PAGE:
New releases from Anika Moa, Unknown Mortal Orchestra and Low.
Anika’s Americana misfires.
Oh dear. This is hard to write, because Anika Moa is so ubiquitous right now that she feels like a de facto friend, but her selftitled album isn’t really much chop.
Then again, I was clearly wrong about her last album, Queen at the Table, which I really liked, but it flopped bigtime. That album’s attempt at an alternative take on contemporary R&B moves seemed to have read her fans wrong, so Anika Moa sees her back doing what she knows her demographic likes: winsome, MOR folk-balladry.
It’s a surprise move, as the whole thing was recorded with top session musicians in New Orleans, players whose licks decorate albums by the likes of Lucinda Williams, Marianne Faithfull, the Neville Brothers, Bob Dylan, and a tonne more.
Moa hadn’t entertained the thought of America since her Atlantic Records deal fell through in 2001 and she returned to New Zealand broken by the corporate experience, only to quickly become one of our most cherished artists.
It could have been great, but the problem with Anika Moa is that the whole thing was recorded in six days, and it sounds like it. While swift sessions can revel in sensa- tional results, they also risk sounding half-baked, and that’s what’s happened here, where the edgy yet lovable television personality that Moa has become has eclipsed the musician.
The sad truth is that duality is rarely accepted in the public’s mind. In 2014, in a feature on Moa for this publication, I wrote: “Her innate talent at singing and songwriting has been gnawed away by the everpresent threat of becoming the acceptable face of dyke culture, a solo act you throw on winery tours because she sings like an angel and has the crowd in stitches between every song — a veritable, if risqué, family entertainer.”
If the success of her first Songs for Bubbas children’s album made it harder for audiences to take her seriously, then becoming a genuine TV phenomenon may have eroded her credibility as a singer-songwriter.
Audiences are not only fickle, but they like a little mystery in their music. Moa’s on-screen persona is bawdy and loud, while the only hint of that person coming through on her new album is the love song, “Fire in Her Eyes”.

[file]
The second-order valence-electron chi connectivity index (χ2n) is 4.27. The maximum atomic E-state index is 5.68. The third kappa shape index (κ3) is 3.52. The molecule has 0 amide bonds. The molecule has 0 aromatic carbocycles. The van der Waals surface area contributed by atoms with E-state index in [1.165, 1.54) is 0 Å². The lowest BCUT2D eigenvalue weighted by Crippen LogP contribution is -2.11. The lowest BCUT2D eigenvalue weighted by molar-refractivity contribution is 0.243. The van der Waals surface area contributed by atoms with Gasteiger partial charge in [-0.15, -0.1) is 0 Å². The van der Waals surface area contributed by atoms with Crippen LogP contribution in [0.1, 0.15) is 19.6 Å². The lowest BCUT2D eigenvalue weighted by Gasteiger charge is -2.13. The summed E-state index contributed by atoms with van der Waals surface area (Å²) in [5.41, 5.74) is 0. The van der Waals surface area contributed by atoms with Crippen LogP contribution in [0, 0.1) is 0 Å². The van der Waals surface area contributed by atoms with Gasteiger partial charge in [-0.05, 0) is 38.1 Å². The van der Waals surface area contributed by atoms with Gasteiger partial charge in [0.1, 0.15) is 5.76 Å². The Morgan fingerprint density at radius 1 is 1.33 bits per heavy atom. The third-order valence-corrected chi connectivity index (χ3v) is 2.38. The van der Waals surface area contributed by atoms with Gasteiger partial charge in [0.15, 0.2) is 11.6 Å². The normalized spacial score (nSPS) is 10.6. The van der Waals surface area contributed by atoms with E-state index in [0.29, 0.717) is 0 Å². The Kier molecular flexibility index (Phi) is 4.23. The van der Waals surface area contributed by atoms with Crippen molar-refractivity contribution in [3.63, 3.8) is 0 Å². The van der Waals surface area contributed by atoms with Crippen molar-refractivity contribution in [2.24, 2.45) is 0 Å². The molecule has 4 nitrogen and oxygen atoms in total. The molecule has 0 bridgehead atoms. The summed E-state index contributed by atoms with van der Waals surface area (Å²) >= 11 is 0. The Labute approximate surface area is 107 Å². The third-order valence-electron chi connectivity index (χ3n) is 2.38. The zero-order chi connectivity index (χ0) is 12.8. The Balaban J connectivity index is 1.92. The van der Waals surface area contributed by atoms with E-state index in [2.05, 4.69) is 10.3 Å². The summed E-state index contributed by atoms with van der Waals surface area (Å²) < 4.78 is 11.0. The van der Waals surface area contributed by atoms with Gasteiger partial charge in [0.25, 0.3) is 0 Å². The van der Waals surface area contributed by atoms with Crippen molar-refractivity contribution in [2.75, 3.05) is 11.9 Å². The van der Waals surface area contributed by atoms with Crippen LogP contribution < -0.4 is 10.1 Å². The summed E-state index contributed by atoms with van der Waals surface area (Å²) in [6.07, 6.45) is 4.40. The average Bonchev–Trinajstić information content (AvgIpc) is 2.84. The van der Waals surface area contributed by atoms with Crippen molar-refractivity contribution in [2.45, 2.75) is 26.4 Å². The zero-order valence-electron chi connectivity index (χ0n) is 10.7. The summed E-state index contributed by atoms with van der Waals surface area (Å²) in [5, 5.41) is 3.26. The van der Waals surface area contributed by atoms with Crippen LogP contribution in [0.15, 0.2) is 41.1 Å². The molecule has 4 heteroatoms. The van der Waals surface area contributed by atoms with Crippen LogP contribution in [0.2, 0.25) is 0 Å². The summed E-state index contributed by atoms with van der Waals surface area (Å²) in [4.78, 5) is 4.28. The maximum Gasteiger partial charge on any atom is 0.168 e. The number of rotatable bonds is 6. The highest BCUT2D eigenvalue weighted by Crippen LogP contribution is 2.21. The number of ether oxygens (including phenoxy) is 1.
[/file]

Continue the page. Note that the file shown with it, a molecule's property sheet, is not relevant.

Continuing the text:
The album’s inherent flaws are myriad. The songs are mostly painted with the same colours, and they’re rolled out in a drab, listless form of American country-tinged folk-rock that’s tired and conservative. There’s strummed acoustic guitars and weeping pedal steel guitar and the backing sounds professional but disengaged and woefully anonymous. But that’s not surprising, given that so many of these songs sound like sketches that Moa has scribbled out on a napkin between takes.
Moa has always specialised in yearning ballads, but here there’s a uniform melancholy that sounds contrived and monotonous. Worse still, it’s only on rare occasions that she does what she does best and layers her voice into spectral choirs. Stripped naked on most of these songs, her vocals sound underrehearsed.
There are a couple of songs that act as indications of what could have been if she’d been able to take her time and put the required effort into rehearsing, planning, rewriting and troubleshooting. The album’s first single, “Buttercup”, sounds like something Portishead might have worked up, with its
mysterious minor key progression, and the song ends with a cool groove where it seems like the studio musicians are just jamming it for fun. “Cry” is yet another gloomy end-of-romance song, but it’s blessed with the enticing sound of a Mellotron, and Moa finally gets to overdub some appealing cooing in the background.
I wanted to love it, honest.
IF YOU LOVE ANIKA MOA’S LATEST, THEN THERE’S A LONG TRADITION OF MIDDLE-OFTHE-ROAD AMERICANA TO EXPLORE.
Albums, page 93.
ABOVE— Anika Moa recorded her latest album in just six days.